In 2007, half the world population — 50.10% to be true — were subscribers of a mobile telephony service, representing 72.1% of the total telephony subscribers (fixed, mobile, satellite, etc.). The datum is even more shocking if we move into the African continent: there, still only one third of the population has (actually, is subscribed to) a cellular phone (28.44%), but it is important to stress the fact that this third stands for 89.6% of the total subscribers to telephone lines, the highest proportion of the five continents. Though it is but an average that goes way higher when looking into specific countries like Tanzania (98.1%), Mauritania (97%), the Congo (97.2%), Kenya (97,7%) or Cameroon 96%), just to put some examples.
These data absolutely support the creation, in 2008, of the Mobile Web for Social Development Interest Group (MW4D), fostered by the World Wide Web Consortium (W3C). This interest group — a part of the W3C Mobile Web Initiative — has as a purpose to:
explore how to use the potential of Information and Communication Technologies (ICTs) on Mobile phones as a solution to bridge the Digital Divide and provide minimal services (health, education, governance, business,…) to rural communities and under-privileged populations of Developing Countries.
Some projects using mobile phones for development
- Kiwanja and their projects: FrontlineSMS, to help nonprofits to benefit from using SMS for advocacy and monitoring; nGOmoblie, a competition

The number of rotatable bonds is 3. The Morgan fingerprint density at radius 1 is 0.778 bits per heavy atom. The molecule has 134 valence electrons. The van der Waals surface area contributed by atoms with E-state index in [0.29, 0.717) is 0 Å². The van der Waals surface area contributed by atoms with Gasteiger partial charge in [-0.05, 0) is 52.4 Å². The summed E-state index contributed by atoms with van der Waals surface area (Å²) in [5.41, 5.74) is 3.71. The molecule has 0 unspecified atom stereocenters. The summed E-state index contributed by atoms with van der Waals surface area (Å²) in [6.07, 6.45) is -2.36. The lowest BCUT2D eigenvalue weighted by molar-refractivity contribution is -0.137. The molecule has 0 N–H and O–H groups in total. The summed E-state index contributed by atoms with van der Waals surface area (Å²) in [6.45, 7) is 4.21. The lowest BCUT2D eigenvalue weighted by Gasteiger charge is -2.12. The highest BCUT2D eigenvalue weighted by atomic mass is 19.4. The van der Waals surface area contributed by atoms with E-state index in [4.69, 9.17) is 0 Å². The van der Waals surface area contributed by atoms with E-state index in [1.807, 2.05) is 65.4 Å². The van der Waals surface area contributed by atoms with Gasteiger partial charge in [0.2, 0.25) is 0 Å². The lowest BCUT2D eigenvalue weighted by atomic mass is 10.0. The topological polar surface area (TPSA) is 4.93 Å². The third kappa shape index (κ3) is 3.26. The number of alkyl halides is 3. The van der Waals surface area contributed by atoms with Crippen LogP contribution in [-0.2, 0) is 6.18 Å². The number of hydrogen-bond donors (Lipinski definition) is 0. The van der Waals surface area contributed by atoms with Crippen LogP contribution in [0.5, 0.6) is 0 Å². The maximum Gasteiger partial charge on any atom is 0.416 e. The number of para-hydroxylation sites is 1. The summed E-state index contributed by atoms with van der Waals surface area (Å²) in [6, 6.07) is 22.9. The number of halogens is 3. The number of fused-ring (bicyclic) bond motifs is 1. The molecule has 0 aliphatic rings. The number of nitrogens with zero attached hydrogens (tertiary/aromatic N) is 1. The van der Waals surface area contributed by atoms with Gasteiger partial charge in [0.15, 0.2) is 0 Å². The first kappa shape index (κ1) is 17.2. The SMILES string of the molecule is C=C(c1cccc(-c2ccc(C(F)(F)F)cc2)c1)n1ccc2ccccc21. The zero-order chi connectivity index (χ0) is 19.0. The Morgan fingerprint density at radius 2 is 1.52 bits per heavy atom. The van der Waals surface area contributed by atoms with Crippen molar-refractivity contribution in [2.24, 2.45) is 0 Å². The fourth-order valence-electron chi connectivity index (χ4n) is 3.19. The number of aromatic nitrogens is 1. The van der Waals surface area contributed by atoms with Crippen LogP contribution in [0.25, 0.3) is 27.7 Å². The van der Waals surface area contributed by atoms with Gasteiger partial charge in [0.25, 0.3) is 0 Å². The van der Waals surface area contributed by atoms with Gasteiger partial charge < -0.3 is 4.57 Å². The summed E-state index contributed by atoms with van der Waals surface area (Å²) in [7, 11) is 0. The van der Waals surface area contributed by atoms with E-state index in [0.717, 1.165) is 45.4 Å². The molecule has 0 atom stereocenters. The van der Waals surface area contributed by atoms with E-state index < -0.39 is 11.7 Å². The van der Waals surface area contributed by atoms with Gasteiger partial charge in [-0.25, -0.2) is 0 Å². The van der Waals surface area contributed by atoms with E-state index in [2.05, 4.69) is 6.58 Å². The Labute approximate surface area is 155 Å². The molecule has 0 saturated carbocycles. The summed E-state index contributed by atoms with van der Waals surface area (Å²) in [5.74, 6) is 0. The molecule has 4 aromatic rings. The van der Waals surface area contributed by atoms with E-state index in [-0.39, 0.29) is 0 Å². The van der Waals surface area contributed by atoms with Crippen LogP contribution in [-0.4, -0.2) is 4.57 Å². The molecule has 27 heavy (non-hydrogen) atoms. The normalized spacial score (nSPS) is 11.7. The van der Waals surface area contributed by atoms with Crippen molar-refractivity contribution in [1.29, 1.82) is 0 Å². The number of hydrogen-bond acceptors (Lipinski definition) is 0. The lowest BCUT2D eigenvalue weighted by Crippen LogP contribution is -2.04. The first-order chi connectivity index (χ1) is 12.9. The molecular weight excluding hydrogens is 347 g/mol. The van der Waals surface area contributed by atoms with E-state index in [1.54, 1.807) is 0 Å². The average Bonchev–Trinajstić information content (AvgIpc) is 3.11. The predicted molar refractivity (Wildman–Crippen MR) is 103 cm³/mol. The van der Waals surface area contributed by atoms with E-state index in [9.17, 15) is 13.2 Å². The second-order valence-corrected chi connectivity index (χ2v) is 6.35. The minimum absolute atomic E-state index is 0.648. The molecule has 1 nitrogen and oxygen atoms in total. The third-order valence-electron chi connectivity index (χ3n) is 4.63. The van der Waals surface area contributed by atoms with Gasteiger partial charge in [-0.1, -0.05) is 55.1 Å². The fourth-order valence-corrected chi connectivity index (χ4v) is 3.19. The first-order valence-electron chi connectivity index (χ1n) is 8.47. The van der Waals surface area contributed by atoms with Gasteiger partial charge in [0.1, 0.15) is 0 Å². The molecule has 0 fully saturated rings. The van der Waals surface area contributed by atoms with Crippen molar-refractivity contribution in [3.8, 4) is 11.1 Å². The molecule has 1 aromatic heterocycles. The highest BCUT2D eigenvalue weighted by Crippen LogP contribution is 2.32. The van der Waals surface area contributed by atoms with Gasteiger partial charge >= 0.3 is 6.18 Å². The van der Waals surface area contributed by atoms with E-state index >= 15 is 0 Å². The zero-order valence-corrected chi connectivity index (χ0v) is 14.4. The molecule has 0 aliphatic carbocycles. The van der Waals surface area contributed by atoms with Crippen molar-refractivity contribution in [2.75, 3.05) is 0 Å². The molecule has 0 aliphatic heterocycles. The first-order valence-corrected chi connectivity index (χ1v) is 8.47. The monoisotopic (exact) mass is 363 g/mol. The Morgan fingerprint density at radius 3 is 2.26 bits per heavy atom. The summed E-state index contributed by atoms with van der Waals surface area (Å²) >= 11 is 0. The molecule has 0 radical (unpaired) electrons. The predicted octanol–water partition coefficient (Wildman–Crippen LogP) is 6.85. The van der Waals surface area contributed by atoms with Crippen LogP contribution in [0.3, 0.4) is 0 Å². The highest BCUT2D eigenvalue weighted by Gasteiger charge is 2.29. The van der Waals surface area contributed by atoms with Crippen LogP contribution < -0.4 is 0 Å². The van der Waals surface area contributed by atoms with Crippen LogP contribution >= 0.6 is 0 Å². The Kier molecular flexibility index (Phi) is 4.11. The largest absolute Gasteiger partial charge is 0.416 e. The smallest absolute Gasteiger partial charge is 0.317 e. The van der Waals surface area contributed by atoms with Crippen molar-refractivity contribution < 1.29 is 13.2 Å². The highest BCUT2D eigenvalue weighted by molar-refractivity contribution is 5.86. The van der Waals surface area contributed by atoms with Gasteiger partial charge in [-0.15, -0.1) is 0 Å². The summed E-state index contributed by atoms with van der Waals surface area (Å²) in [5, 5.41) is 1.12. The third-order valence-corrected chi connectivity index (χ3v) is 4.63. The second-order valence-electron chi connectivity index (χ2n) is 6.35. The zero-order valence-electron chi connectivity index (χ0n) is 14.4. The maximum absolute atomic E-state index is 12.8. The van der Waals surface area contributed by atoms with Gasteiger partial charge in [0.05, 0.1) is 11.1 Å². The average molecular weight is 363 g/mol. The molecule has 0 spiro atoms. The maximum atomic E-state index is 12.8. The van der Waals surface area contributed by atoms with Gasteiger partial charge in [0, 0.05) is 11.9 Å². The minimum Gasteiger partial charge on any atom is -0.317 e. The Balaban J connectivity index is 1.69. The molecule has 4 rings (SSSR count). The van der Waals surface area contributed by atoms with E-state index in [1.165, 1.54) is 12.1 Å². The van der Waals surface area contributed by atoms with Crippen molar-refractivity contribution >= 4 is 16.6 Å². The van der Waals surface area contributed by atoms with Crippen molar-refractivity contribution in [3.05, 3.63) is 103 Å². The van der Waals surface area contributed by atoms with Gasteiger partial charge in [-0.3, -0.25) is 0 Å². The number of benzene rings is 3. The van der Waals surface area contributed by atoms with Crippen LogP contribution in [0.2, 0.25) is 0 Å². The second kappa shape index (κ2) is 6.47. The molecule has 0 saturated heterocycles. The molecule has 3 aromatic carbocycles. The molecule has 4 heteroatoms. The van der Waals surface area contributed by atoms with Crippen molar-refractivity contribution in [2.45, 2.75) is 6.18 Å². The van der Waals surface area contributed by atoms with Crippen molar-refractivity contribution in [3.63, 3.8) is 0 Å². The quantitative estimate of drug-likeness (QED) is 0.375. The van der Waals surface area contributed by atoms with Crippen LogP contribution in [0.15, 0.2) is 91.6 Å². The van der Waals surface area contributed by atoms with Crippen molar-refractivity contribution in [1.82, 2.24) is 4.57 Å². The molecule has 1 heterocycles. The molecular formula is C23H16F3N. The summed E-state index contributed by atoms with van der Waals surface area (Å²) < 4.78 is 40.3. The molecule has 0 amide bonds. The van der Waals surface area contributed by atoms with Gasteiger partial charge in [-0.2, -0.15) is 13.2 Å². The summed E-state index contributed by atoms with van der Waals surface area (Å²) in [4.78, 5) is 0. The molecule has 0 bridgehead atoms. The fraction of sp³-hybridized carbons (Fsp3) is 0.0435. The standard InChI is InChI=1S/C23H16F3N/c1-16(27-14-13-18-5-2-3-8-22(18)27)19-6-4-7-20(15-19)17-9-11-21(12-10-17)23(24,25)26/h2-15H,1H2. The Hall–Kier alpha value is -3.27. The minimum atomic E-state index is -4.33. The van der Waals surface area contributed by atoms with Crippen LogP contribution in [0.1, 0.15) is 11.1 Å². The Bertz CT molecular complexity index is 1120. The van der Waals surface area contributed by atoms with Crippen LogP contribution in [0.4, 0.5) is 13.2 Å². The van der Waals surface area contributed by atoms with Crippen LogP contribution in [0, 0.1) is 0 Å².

to encourage them to think about how text messaging could benefit them and their work; and Silverback, a game for mobile phones to raise awareness about gorilla conservation
- TradeNet, to access and manage market information (specially on agriculture markets) from the mobile phone;
- M-Pesa, to transfer money and make payments through text messaging;
a platform that crowdsources crisis information, allowing anyone to submit crisis information through text messaging using a mobile phone, email or web form.
- Kubatana.net and their experience monitoring the elections in Zimbabwe, now converted into a handbook on How to run a mobile advocacy campaign
These and other projects, stories, people and organizations using mobile phones for social impact can be found at MobileActive.
On the other hand, Stéphane Boyera and Ken Banks, co-chairs of the Mobile Web for Social Development Interest Group will be at the II International Meeting on ICT for Development Cooperation, where there is a whole track on mobile telephony for development.
- Mobile Phones and the Digital Divide, article by Ken Banks in PC World
- The meek shall inherit the web, article at The Economist
- Africa Perspective on the Role of Mobile Technologies in Fostering Social Development, workshop about mobile phones for development taking place in Maputo, Mozambique, on April 1 and 2, 2009.
- Most mobiles…, Johathan Donner’s blog on mobiles for development.
Ken Banks just confirmed that he cannot come to the II International Meeting on ICT for Development Cooperation due to agenda reasons.
If you need to cite this article in a formal way (i.e. for bibliographical purposes) I dare suggest:
Peña-López, I. (2008) “Mobile Web for Development” In ICTlogy,
#63, December 2008. Barcelona: ICTlogy.
Retrieved month dd, yyyy from https://ictlogy.net/review/?p=1445
Next post: Howard Rheingold: Online Social Networks